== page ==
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|Also Known As:||Died:||August 12, 2014|
|Born:||September 16, 1924||Cause of Death:|
|Birth Place:||New York City, New York, USA||Profession:||Cast ...|
Inducted into the Theatre Hall of Fame in 1998
After seeing her in "To Have and Have Not," Billy Wilder referred to Bacall as "The girl with 'the look,'" and the phrase stuck. Bacall herself would later claim that one of the trademark features of "The Look," the chin held very low, practically against her chest so that her eyes would have to look up sharply, and seductively, was a way to keep her head from shaking from sheer nervousness during her earliest days of filming "To Have and Have Not" (1944).
Probably the most famous words ever written about Bacall are those of novelist, essayist and film critic James Agee, remarking on her debut in "To Have and Have Not" (1944)
"Lauren Bacall has cinema personality to burn and she burns both ends against an unusually little middle...She has a javelin-like vitality, a born dancer's eloquence of movement, a fierce female shrewdness, and a special sweet-sourness. With these faculties, plus a stone-crushing confidence and a trombone voice, she manages to get across the toughest girl a piously regenerate Hollywood has dreamed of in a long, long while."---film critic James Agee
Received an honorary degree from Columbia University in 1998.
"Yeah, once you pass the age of 25, you're in trouble. The preoccupation with youth and with endless trips to the plastic surgeon begining at age 18 is just horrific. But I'm very lucky. Believe me, I'm grateful every day for that fact that I'm still working, and I intend to keep working until I drop, Which I hope will not be today or tomorrow. [laughs] But I think the reason I've continued to work is that I've never stopped, and also that I've spent 20 years starring in plays and musicals and being in the public eye."---Bacall talks about aging in Hollywood to Interview Magazine April 2004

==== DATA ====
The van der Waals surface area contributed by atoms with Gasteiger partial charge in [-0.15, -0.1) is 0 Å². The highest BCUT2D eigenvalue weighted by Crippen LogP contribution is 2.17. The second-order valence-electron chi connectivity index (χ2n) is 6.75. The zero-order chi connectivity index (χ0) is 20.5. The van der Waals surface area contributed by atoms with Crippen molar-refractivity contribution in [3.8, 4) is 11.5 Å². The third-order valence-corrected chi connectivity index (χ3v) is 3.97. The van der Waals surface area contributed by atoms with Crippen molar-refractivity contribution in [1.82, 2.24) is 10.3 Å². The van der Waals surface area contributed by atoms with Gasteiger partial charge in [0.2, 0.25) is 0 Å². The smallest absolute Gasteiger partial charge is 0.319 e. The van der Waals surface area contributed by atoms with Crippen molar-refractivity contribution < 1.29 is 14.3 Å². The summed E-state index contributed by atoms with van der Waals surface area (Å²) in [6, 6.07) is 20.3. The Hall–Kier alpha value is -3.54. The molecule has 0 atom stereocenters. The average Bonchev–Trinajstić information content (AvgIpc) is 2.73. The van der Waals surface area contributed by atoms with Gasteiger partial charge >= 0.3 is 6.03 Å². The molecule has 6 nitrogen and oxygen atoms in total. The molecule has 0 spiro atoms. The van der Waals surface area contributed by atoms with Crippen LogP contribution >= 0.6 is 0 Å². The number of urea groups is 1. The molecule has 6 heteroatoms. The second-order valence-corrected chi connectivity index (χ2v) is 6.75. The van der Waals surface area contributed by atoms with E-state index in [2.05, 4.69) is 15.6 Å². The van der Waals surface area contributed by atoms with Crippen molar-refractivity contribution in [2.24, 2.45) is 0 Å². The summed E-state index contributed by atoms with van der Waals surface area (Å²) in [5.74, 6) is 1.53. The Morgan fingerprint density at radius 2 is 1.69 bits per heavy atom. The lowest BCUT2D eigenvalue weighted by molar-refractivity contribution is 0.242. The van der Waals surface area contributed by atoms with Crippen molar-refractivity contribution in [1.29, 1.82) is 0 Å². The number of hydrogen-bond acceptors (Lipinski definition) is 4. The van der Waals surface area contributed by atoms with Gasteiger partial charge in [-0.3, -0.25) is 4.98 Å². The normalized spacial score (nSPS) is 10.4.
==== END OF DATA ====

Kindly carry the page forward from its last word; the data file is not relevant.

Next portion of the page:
She acknowledges that updating her life sometimes proved to be painful, especially recalling the loss in a year's span of many close friends, "... each of them very important to me; it was like an epidemic." Among them: Roddy McDowall, songwriter Adolph Green, playwright Peter Stone, actors Alec Guinness, John Gielgud, Gregory Peck and Katharine Hepburn, and writer-director George Axelrod.
"The (losses) chip away at your own life, and the world gets smaller," Bacall on writing "By Myself and Then Some," a follow-up to her 1978 memoir, "By Myself" Cnn.com, April 4, 2005.
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